FIELD Issue 17 Editorial

Editorial | Winter 2021

I am very happy to introduce FIELD’s seventeenth issue, which focuses on recent developments in socially engaged art in Africa. The vicissitudes of COVID and ongoing political disruptions have forced us to delay our publication schedule considerably, and this issue was originally planned for October 2020. As a result, we’ll only be planning for two issues this year rather than three. Nevertheless, we persist! This issue has been guest edited by Nomusa Makhubu and Carlos Garrido Castellano. Nomusa and Carlos are two important scholars of socially engaged art, with a particular focus on Africa and the Caribbean. Nomusa is an associate professor in Art History and Deputy Dean of Transformation in Humanities at the University of Cape Town. She co-edited a Third Text Special Issue, ‘The Art of Change,’ in 2013. She also co-curated (with Nkule Mabaso) the international exhibition Fantastic in 2015 and The stronger we become in 2019 for the 58th Venice Biennale in Italy. She was the recipient of the Prix du Studio National des Arts Contemporain, Le Fresnoy in 2014 and was an African Studies Association (ASA) Presidential fellow in 2016. Carlos is a Lecturer of Spanish, Portuguese and Latin American Studies, coordinator of the BA in Portuguese Studies and co-convenor of the Languages and Cultures MA at University College Cork. His books include Beyond Representation in Contemporary Caribbean Art: Space, Politics and the Public Sphere (2019), Art Activism for an Anticolonial Future (forthcoming 2021) and Literary Fictions of the Contemporary Art System (forthcoming 2022).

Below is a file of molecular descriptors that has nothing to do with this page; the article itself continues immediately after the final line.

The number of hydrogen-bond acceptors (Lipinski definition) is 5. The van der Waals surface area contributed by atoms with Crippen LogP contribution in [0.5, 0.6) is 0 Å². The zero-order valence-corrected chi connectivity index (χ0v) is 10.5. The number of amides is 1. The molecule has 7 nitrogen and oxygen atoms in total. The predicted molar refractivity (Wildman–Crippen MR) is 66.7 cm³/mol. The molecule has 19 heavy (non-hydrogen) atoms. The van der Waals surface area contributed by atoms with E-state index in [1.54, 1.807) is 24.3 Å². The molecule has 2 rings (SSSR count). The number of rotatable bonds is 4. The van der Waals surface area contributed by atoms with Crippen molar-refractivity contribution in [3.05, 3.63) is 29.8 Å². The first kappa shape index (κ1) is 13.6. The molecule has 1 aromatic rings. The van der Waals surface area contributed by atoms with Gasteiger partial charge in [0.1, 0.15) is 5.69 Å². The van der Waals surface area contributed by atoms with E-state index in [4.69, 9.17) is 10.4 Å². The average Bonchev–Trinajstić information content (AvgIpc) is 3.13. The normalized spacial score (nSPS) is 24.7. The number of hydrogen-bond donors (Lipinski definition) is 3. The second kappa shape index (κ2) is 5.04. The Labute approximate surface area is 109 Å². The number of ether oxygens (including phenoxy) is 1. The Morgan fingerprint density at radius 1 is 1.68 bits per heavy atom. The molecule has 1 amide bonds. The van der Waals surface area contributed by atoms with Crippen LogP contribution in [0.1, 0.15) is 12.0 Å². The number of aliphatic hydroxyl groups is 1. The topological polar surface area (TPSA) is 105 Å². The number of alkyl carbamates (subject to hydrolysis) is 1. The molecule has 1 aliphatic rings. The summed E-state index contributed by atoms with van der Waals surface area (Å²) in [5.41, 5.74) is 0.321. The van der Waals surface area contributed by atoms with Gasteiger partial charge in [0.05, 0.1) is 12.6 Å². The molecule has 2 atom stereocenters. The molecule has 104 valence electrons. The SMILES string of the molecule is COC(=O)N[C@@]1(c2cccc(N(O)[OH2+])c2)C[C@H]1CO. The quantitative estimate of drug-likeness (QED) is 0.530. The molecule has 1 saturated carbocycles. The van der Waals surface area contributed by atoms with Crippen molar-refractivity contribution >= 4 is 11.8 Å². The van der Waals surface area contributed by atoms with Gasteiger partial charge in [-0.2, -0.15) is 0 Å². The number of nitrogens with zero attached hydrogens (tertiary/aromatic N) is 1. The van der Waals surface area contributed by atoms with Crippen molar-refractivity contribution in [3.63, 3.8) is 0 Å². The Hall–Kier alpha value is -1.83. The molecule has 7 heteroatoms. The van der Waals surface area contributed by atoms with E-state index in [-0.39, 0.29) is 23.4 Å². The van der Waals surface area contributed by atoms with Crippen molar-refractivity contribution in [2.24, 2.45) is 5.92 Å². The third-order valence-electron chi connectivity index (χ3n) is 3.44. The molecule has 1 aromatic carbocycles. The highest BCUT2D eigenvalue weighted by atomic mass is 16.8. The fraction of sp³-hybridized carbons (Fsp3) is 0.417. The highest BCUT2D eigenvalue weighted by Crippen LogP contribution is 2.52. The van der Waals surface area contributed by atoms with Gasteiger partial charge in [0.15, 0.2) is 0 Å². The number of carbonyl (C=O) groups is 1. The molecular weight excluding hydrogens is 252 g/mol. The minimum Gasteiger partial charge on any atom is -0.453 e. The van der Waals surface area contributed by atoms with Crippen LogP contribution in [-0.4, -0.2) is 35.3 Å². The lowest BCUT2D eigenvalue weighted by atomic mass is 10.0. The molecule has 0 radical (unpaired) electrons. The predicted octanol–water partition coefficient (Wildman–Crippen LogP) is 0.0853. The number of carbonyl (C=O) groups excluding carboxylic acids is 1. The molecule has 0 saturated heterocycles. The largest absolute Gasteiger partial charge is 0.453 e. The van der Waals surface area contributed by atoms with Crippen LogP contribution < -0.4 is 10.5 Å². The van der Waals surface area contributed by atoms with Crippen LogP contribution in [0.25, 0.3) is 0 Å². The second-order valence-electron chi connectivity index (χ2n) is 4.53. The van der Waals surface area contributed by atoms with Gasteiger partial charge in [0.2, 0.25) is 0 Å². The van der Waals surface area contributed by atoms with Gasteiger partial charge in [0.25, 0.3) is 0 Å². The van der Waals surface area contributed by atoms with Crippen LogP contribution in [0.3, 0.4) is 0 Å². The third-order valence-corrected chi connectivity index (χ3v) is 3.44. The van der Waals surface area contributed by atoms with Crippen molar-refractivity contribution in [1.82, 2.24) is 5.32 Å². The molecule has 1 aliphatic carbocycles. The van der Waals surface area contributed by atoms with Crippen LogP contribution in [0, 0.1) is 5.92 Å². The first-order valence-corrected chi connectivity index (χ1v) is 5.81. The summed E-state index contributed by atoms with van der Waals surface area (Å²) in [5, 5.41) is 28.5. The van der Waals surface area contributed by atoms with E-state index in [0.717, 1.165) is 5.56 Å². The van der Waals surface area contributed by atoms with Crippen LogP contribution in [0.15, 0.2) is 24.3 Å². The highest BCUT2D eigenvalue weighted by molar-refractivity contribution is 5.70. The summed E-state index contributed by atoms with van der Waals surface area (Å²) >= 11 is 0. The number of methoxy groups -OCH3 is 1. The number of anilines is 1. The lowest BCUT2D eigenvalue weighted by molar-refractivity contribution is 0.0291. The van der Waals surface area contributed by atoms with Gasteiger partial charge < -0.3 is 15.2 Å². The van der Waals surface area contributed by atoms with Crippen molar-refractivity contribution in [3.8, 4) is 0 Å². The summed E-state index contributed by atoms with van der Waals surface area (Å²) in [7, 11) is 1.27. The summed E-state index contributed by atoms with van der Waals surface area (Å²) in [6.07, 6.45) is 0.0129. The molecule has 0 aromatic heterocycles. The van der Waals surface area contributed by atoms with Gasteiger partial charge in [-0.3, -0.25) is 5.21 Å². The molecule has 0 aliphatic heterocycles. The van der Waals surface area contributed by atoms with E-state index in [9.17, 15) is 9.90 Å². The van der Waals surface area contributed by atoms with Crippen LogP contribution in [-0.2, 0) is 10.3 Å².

It is, of course, impossible to produce a single journal issue, or even book, that can provide any real sense of the richness and complexity of socially engaged art practice across the African continent. This issue intends, rather, to provide a sample of representative projects, which give us some indication of the broader thematics and strategies at work in recent practices. Nomusa and Carlos have brought together a remarkable range of writers, artists and curators, and we would like to express our sincere gratitude to all of them for their generosity, time and insight. This is one of the most important areas of new scholarship in socially engaged art history and theory, and FIELD is delighted to host this research. This issue also features an interview with Iranian artist Saba Zavarei, who has developed an innovative body of work that engages in critiques of gender, state surveillance and public space. Saba is guest editing an upcoming issue of FIELD that will focus on socially engaged art in Iran and the Iranian diaspora. We present her research here to provide some context for that issue and to introduce her important work to our readership. I want to give a special thanks to Bria Dinkins, our FIELD Editorial Intern during the past summer and fall, who did an amazing job with this interview, and was an enormous help with the current issue as well. We wish Bria all the best of luck as she finishes her thesis work at Swarthmore. We are also preparing a follow up issue to FIELD #11 (“Documenta 14: Learning from Athens”) guest edited by Elpida Rikou, Eleana Yalouri and Apostolos Lampropoulos. In this issue Elpida, Eleana and Apostolos will provide a series of essays and reports that examine the ongoing work of “Learning from documenta” (LfD), a two-year research project devoted to the analysis of the impact of documenta 14 on artistic, cultural and sociopolitical developments in Greece. I write this introduction in the wake of an organized assault by neo-fascists and white supremacists on the United States Capital building, as part of an abortive coup attempt by our current President. These are perilous times in many parts of the world, associated with profound shifts in the ideological construction of class difference, race, ethnicity, sexuality and gender. It is in the nature of transformative historical moments that they are defined by both peril and opportunity. We dedicate this issue to those artists and groups, across the globe, who continue to try to seize these opportunities with courage and creativity.